Big polluters misrepresenting economic modelling Media Release

Nov 18, 2008 - 4:33pm

Claims made today by some of Australia biggest polluters that economic modelling commissioned by the Climate Institute into the costs of ‘soft’ versus early action in addressing climate change appear a blatant misrepresentation the facts.

The Australian Industry Greenhouse Network (AIGN) – which represents the biggest polluters – has attempted to cast doubt on the cost effectiveness of greenhouse policies by attacking an MMA modelling report, commissioned by the Climate Institute.

“The AIGN have misrepresented the conclusions of the MMA report and distorted the timelines in a bid to sell a policy lemon that effectively says stalling on addressing climate change is in Australia’s best interests,” said John Connor, Climate Institute CEO

“The Climate Institute commissioned MMA to assess the cost effectiveness of policies to 2050 and it found early action was as cost effective as a soft start. However, AIGN – through its Access Economics’ commissioned report - has chosen to assess the impacts up to 2030 however the full impacts of the choice of delay, and the benefits of early action, haven’t fully worked through the economy by 2030 - a fact conveniently overlooked in this distortion of MMA’s analysis.”

“Our response to climate change must be formulated with regard to Australia’s long-term interests. Once again we are seeing big polluters looking at the short-term and not considering the long-term prosperity of Australia.”

“The MMA report is consistent with other independent analysis by the Treasury, the International Energy Agency and the Business Roundtable on Climate Change – the longer we delay the greater the economic cost of avoiding dangerous climate change.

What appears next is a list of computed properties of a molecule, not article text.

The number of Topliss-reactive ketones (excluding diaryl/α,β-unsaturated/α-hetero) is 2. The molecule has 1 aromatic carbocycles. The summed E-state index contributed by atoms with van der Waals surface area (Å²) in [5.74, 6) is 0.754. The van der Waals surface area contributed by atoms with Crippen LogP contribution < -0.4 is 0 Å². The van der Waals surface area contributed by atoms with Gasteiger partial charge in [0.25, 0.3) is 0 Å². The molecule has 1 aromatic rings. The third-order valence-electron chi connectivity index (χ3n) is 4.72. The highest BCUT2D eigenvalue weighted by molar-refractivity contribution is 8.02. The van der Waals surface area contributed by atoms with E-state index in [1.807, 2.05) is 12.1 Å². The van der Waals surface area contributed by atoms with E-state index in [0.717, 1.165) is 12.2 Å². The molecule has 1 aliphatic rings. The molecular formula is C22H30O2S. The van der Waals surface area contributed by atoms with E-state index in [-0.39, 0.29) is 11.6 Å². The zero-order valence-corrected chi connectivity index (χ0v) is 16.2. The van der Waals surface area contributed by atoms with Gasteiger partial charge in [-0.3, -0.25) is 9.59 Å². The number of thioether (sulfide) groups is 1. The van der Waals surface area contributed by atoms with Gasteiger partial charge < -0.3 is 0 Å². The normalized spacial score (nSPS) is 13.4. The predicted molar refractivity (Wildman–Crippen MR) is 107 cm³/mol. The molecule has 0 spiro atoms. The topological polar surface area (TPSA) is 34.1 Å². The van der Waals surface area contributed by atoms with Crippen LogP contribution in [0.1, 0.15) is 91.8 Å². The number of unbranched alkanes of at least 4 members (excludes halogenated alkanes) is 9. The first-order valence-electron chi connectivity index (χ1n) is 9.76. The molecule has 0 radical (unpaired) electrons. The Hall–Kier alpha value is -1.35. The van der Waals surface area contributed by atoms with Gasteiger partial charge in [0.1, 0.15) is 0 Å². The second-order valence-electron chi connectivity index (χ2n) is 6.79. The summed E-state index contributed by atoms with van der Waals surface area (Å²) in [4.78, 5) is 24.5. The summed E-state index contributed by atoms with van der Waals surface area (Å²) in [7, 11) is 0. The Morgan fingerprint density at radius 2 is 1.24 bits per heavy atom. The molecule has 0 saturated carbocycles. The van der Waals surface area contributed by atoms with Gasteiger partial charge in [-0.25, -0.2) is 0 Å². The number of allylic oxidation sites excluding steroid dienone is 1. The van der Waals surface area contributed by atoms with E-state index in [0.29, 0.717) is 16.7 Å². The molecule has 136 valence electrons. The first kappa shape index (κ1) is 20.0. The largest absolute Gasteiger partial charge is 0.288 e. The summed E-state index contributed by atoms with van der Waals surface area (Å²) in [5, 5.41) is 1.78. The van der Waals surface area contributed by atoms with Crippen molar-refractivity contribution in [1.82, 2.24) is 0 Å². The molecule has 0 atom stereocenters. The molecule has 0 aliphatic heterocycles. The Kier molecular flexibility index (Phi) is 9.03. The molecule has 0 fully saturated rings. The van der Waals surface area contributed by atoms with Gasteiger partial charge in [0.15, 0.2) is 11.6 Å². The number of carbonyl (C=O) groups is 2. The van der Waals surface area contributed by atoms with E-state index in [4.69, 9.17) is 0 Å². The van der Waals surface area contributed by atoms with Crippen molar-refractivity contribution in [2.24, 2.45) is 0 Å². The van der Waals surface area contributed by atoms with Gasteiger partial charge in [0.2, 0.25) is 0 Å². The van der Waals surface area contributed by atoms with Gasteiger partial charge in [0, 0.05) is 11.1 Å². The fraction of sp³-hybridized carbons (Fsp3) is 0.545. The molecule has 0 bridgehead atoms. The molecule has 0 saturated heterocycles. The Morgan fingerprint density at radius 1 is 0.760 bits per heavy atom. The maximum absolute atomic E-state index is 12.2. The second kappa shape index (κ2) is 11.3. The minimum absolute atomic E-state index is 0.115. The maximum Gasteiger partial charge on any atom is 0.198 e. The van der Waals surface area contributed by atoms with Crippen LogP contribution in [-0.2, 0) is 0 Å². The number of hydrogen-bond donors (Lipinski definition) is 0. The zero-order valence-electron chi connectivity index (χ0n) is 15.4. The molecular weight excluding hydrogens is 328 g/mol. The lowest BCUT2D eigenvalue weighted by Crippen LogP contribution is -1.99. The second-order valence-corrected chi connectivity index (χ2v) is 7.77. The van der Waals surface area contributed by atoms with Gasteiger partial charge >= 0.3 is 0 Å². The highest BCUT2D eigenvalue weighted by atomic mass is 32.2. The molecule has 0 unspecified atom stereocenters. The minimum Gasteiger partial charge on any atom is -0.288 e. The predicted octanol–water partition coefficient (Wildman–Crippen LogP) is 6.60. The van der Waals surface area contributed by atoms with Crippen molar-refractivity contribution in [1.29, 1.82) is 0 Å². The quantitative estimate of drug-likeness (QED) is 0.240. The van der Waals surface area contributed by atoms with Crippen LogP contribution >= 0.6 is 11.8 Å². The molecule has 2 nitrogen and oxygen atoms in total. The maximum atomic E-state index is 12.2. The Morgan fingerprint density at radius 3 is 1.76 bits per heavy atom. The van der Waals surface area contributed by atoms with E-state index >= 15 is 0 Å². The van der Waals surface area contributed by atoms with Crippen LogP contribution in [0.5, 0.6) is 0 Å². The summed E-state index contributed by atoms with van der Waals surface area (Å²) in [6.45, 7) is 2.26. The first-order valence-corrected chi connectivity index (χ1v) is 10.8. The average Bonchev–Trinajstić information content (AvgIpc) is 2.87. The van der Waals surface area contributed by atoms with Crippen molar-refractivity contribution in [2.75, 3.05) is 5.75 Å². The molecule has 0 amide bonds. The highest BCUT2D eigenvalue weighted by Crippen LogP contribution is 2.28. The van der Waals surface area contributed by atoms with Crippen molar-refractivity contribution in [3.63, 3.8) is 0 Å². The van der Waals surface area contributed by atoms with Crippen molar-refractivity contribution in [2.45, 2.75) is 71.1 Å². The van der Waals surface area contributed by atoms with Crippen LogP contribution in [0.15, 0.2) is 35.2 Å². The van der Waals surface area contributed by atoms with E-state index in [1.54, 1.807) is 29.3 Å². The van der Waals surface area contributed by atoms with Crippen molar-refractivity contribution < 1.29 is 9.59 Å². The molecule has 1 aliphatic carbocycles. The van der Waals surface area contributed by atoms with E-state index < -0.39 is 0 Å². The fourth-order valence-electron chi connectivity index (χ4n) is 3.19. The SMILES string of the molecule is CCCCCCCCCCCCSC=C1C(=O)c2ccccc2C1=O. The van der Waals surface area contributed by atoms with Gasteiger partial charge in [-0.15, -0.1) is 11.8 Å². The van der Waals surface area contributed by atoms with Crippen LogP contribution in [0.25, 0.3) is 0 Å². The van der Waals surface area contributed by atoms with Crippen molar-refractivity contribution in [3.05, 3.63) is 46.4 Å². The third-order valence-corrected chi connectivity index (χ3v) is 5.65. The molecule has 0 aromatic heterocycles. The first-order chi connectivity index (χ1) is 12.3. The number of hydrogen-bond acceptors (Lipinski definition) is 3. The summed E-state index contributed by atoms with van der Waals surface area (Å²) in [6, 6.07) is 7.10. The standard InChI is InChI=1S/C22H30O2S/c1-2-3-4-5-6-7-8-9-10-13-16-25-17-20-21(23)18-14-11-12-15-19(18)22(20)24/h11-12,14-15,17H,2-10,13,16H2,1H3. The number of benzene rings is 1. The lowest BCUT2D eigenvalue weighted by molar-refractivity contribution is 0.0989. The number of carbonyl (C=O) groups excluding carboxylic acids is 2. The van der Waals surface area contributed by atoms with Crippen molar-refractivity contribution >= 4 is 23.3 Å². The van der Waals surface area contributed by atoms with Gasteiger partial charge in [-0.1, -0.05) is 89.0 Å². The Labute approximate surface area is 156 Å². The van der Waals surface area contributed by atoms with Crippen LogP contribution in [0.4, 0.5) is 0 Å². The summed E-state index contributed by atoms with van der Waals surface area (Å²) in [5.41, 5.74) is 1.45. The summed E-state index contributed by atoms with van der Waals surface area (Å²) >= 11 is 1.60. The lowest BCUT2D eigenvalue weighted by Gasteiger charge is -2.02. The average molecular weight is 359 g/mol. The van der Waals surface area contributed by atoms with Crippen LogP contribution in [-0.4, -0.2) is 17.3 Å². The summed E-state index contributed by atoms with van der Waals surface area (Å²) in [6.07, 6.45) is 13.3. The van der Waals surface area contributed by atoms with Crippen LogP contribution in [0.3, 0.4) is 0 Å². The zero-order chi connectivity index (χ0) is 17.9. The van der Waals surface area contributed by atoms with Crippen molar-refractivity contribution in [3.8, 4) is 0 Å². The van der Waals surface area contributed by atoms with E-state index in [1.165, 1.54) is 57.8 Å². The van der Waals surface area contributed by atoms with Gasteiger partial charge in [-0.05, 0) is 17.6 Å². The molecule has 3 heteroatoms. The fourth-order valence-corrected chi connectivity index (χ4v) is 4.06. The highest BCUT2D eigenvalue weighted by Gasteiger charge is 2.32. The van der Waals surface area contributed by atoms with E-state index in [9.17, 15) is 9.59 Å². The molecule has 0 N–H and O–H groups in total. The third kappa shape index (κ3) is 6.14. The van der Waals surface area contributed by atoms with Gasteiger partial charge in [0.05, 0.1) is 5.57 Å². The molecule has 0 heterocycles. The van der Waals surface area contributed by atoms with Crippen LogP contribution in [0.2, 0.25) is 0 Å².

“In any event, the overall economic difference between the early action and soft start approach in the AIGN modelling is only one half of one per cent of GDP in 2030. This would be a small investment in switching our economy to a long-term competitive and lower-carbon platform.”

The AIGN have also continued to perpetrate another myth that Treasury assumes global emission trading by 2013. This is not the implication of the scenarios used. In the model, emission trading is used to simulate policy action (p85, full Treasury report).

“The current global carbon market is already worth more than US$63 billion and this is not going to disappear overnight. Treasury has not assumed global emission trading – it has assumed global action which to an extent is already happening.”

“Treasury assumes, for example, that China will not take action to slow emission growth until 2013 or 2015. China’s existing policies and goals for energy efficiency improvements and commitment to increase renewable energy use are projected to reduce China’s emissions growth by twice that projected in Treasury’s most ambitious scenario.”

"It’s time business stopped recklessly distorting economic analysis and we got on with the job of growing a low-carbon economy starting with a reduction of at least 25 per cent off 1990 levels by 2020,”  said Mr Connor.

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